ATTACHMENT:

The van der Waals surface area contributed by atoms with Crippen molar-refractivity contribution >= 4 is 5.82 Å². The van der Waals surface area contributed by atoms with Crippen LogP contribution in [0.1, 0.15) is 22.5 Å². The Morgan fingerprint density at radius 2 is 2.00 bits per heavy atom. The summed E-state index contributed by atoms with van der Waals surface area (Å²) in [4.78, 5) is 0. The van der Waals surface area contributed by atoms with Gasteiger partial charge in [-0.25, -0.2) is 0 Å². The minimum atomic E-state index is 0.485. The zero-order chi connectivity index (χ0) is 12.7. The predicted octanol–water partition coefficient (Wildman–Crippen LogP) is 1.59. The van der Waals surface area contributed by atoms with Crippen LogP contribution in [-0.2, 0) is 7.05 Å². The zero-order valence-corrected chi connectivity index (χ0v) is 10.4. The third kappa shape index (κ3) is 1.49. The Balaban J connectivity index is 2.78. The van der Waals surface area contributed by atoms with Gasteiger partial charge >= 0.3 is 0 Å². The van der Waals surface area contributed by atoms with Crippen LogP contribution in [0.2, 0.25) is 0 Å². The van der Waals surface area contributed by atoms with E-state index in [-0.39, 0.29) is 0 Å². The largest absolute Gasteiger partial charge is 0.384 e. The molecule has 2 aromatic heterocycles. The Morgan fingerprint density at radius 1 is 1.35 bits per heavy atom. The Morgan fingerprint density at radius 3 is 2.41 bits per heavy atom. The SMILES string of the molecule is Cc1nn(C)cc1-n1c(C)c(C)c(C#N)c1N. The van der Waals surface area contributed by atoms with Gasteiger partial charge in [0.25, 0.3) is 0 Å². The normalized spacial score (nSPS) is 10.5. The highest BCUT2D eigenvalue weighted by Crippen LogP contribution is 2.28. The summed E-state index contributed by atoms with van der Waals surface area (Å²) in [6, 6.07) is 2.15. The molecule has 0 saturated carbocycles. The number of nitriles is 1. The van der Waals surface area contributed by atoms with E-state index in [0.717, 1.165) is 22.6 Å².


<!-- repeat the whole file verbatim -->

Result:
The van der Waals surface area contributed by atoms with Crippen molar-refractivity contribution >= 4 is 5.82 Å². The van der Waals surface area contributed by atoms with Crippen LogP contribution in [0.1, 0.15) is 22.5 Å². The Morgan fingerprint density at radius 2 is 2.00 bits per heavy atom. The summed E-state index contributed by atoms with van der Waals surface area (Å²) in [4.78, 5) is 0. The van der Waals surface area contributed by atoms with Gasteiger partial charge in [-0.25, -0.2) is 0 Å². The minimum atomic E-state index is 0.485. The zero-order chi connectivity index (χ0) is 12.7. The predicted octanol–water partition coefficient (Wildman–Crippen LogP) is 1.59. The van der Waals surface area contributed by atoms with Crippen LogP contribution in [-0.2, 0) is 7.05 Å². The zero-order valence-corrected chi connectivity index (χ0v) is 10.4. The third kappa shape index (κ3) is 1.49. The Balaban J connectivity index is 2.78. The van der Waals surface area contributed by atoms with Gasteiger partial charge >= 0.3 is 0 Å². The van der Waals surface area contributed by atoms with Crippen LogP contribution in [0.2, 0.25) is 0 Å². The van der Waals surface area contributed by atoms with E-state index in [-0.39, 0.29) is 0 Å². The largest absolute Gasteiger partial charge is 0.384 e. The molecule has 2 aromatic heterocycles. The Morgan fingerprint density at radius 1 is 1.35 bits per heavy atom. The Morgan fingerprint density at radius 3 is 2.41 bits per heavy atom. The SMILES string of the molecule is Cc1nn(C)cc1-n1c(C)c(C)c(C#N)c1N. The van der Waals surface area contributed by atoms with Gasteiger partial charge in [0.25, 0.3) is 0 Å². The normalized spacial score (nSPS) is 10.5. The highest BCUT2D eigenvalue weighted by Crippen LogP contribution is 2.28. The summed E-state index contributed by atoms with van der Waals surface area (Å²) in [6, 6.07) is 2.15. The molecule has 0 saturated carbocycles. The number of nitriles is 1. The van der Waals surface area contributed by atoms with E-state index in [0.717, 1.165) is 22.6 Å².